India, for example, was said to have almost endless supplies of large animals, gold, and cotton. Arabia was supposedly home to vast amounts of incense, myrrh, and other valuables.
Tin and amber were both similarly imported to Greece from the north. While the islands made of these materials were legend, tin and amber did come from far-away places in Northern Europe.
Despite this, the real world location of the Eridanos was not said to be in the far north. Instead, it was identified as Northern Italy’s Po River.
Ancient sources, including Strabo, proposed this as the legendary site. They believed that the Eridanos was fictional but had been based on early stories of the Italian river.
Although the Po itself was not the source of amber as in the legends, it still played an important role in how the gem was brought to the Mediterranean. It was near the end of what is known as the Amber Road.
In ancient times, Europe’s amber came almost entirely from coastal areas of the North Sea. Baltic and Slavic people used a trade route that ran through modern Poland, the Czech Republic, and Austria.
The Po Valley marked the end of this long overland route. There, amber, honey, furs, and other northern resources would be traded for Greek and Roman glass, copper, and gold.
From the Po River, amber and other commodities would make their way across the Mediterranean and even to the Silk Road toward China. To those most familiar with the routes taken by ships, they would appear in the region at the Po.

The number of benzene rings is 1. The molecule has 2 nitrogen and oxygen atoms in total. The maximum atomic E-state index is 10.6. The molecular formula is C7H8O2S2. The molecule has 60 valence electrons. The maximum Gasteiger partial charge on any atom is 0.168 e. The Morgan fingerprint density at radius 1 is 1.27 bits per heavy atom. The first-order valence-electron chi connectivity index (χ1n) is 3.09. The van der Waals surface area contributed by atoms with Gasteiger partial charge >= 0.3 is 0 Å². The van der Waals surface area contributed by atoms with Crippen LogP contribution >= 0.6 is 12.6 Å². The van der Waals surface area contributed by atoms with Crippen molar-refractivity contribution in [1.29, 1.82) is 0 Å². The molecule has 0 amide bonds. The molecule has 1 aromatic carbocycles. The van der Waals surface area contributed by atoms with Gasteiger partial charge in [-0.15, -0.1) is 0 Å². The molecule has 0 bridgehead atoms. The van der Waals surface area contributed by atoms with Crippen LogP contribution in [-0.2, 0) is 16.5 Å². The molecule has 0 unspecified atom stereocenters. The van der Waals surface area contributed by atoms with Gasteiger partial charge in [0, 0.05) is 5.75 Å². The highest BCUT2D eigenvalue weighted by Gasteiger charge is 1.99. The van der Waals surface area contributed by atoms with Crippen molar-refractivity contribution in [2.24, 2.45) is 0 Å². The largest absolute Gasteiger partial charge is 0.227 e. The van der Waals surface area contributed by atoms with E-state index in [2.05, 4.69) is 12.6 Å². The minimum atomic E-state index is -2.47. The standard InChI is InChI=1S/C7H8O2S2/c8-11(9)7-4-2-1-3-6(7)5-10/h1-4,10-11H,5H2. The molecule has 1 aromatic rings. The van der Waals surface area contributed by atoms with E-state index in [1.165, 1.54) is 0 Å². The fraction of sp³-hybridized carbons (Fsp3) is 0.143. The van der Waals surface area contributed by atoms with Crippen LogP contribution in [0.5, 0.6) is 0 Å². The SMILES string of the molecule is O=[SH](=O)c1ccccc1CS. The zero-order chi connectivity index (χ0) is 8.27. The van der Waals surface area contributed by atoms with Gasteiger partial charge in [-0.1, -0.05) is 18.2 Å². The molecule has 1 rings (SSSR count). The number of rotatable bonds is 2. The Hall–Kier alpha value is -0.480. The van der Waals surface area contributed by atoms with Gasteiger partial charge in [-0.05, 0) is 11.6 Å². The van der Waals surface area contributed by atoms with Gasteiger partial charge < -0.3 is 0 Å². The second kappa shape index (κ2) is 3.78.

This would also fit with the river being both seemingly in the north and the west. The Po Valley is just south of the Alps in Northern Italy but is also to the west of Greece itself.
Others have theorized that the River Eridanos was linked to the Amber Road, but existed farther to the north based on the association with the northern sea. The Rhone and Vistula have both been proposed as other possible rivers mentioned in the myths.
There was also an Eridanos much closer to where the legends were first written.
An ancient stream called the Eridanos flowed through the city of Athens. Although almost entirely covered now, it once made its way through the Agora.
It is possible that the earliest stories of the Eridanos were based on this small river. As the legends grew more elaborate, the local site was reimagined as a far-away and fantastical body of water.
The Eridanos was a legendary river in Greek mythology. It was mentioned many times by ancient writers, both in myths and by those who were sceptical about its existence.
The river was said to lead to deposits of amber, a valuable commodity that was imported from Northern Europe in ancient times.
Because of this, the Eridanos was usually identified as the river featured in the myth of Phaethon and the Heliades. When Phaethon was struck down after stealing the chariot of the sun, his sisters gathered by the river where he fell to mourn.
It was said that the tears of these nymphs created amber and the river filled with the valued gem. Later writers added that the river still emitted a hot vapor from the young god’s fall.
The association with amber and the north has led most people to assume that the River Eridanos was located along the Amber Road, a trade route that linked the Mediterranean and Baltic Seas.
Strabo and more modern writers identified the Po River in Northern Italy as the probable inspiration for the river that led to amber. Others have placed it further north, in France or Poland.
While the River Eridanos was mythological, it still gives insight into the ancient world. The legends surrounding the river are clues to how trade in the ancient world connected the people of the Mediterranean with resources from far-off lands.